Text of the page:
Now I have to stuff all those trims back into the drawer. Ah, well, it's a great way to take inventory.
Thursday, March 7, 2013
All fabric 50 cents! There was a big box at my local thrift store.
It felt like looking into my mother's fabric stash, were she still alive and still keeping a stash. I'm pretty sure I had a blouse made out of this in 1975.
This one really made my heart sing! It looks to me like the old corelle casserole dishes, like a 1970's kitchen. It puts old country and western songs playing in my head.
Here's another one that I'm sure I had a blouse made up of in the early early 70's. Very sheer with those bars of almost entredeux like strips.
This looks home dec, but it is calico (quilt wieght) stuff, maybe with a bit of poly blend.
An added bonus, not vintage but nice quality broadcloth yardage, $4 for about 7 yards of these two grays.
Of course, I feel guilty buying fabric at all, when I have a fairly large stash of stuff from the 80's all the way up to this winter, waiting to be made. Including some cut out but not yet sewn pajama pants projects from christmas! I have completed some, 6 of the requested 9. After my shopping spree I got busy on the almost-last pair, and the only pair I was sewing from fleece.
The fleece was accidental. I bought all the flannel on line and of the two men's patterns, one turned out to be more feminine than I thought would be appreciated. So I used the fleece, with some heavy cotton plaid from my stash for trim.
I quickly started to remember all those tips for working with fleece, like use a stretch stitch (plain zig zag is a good one) and stabilize for button holes. That's what is happening above, any paper that is within reach I rip into size and use. These button holes were not faced and the fleece is stretchy so I used paper above and below the fabric. Works wonderfully, tears off easily. You don't need an expensive tear away or wash away stabilizer unless you are working on your wedding dress or a baby's baptismal gown, any paper is fine. Some other notions/gadgets I used were:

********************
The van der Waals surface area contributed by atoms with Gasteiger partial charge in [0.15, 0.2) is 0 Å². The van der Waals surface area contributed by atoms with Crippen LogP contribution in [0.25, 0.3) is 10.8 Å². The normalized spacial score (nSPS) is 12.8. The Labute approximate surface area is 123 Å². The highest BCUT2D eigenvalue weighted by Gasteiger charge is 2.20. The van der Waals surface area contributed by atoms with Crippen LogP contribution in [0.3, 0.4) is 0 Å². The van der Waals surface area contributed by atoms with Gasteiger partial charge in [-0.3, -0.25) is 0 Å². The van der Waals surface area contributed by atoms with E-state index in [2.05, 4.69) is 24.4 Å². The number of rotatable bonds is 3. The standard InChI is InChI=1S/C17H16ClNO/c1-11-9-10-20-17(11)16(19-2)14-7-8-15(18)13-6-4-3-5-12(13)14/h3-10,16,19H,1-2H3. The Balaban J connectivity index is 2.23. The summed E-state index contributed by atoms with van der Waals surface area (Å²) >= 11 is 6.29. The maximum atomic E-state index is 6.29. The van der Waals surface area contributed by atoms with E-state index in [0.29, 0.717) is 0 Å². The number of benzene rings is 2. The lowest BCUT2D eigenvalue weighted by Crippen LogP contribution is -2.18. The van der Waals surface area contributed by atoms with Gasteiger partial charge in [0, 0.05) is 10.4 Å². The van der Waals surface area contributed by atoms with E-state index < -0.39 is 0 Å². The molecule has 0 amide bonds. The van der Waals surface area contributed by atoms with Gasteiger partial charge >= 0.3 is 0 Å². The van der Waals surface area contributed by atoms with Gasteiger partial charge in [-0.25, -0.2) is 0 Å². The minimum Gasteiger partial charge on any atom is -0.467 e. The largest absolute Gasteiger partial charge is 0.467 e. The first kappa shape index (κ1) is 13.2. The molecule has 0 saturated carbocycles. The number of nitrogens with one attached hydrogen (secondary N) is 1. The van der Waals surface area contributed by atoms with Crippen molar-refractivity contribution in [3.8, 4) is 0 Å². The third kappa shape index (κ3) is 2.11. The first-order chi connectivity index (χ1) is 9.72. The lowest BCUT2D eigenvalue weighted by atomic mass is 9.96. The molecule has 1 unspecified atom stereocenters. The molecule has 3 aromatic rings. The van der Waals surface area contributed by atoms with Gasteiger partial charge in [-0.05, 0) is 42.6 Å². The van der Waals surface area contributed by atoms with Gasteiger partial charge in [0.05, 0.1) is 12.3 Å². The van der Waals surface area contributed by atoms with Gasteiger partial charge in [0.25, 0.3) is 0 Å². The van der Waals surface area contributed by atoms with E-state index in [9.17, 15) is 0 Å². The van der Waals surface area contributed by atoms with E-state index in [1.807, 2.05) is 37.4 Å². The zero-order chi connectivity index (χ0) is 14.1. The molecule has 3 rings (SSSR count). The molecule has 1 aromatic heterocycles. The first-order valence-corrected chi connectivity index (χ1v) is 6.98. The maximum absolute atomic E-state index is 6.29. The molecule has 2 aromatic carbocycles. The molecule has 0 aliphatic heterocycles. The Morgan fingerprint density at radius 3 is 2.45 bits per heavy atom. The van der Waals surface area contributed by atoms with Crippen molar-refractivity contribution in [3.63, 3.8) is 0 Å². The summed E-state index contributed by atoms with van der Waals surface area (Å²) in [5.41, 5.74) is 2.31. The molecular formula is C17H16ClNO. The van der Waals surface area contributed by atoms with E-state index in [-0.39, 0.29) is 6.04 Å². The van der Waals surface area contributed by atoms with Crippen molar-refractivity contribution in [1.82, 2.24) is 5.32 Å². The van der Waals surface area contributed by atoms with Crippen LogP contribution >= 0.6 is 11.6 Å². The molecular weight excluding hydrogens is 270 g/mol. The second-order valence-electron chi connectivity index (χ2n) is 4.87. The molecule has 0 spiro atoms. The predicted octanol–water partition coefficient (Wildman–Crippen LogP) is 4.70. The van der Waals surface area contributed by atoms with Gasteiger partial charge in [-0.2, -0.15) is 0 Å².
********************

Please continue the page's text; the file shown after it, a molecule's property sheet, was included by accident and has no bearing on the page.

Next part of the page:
$1. thread snippers from the dollar store. Performance beat the heck out of some I bought from a well known sewing company. Saves time for lots of pesky thread cutting over scissors. The little bottle of fray check there is a favorite for button holes and many other sewing jobs. I've used it for years, good stuff.
The quick turn fabric tube turner! This was a first time for me, it is an inexpensive tool that I just never bought before because I have safety pins and know that trick, right? And even if it was cheap, I can always spend those dollars somewhere else in a fabric store. I've got those cute girl grands, and I figured I might be wanting to turn some spagetti straps. There are a few different methods but I thought it was time to try this one, and I liked it. Invest if you promise 9 people drawstring jamma pants. I did the other 8 pair without, no biggie but from now on, I've got my quick turn tube turner thing.
What's this? One of my longtime favorite notions, a soap sliver for marking fabric. Preferably dried a day or two, then they last for months of marking. Show up very well and duh, wash out. This one was hard milled lavender, has the benefit of great fragrence everytime I pull it out. I do have chalk markers and disappearing markers, but I love the soap best unless I'm working on very light fabric or need a precise fine line, like darts for a Barbie fine. Otherwise, this works as good or better.
Only 2 more to go, and that Mom didn't want them until she moves into the house she's having built. They might end up waiting until next year for sewing. I'm ready for some other projects.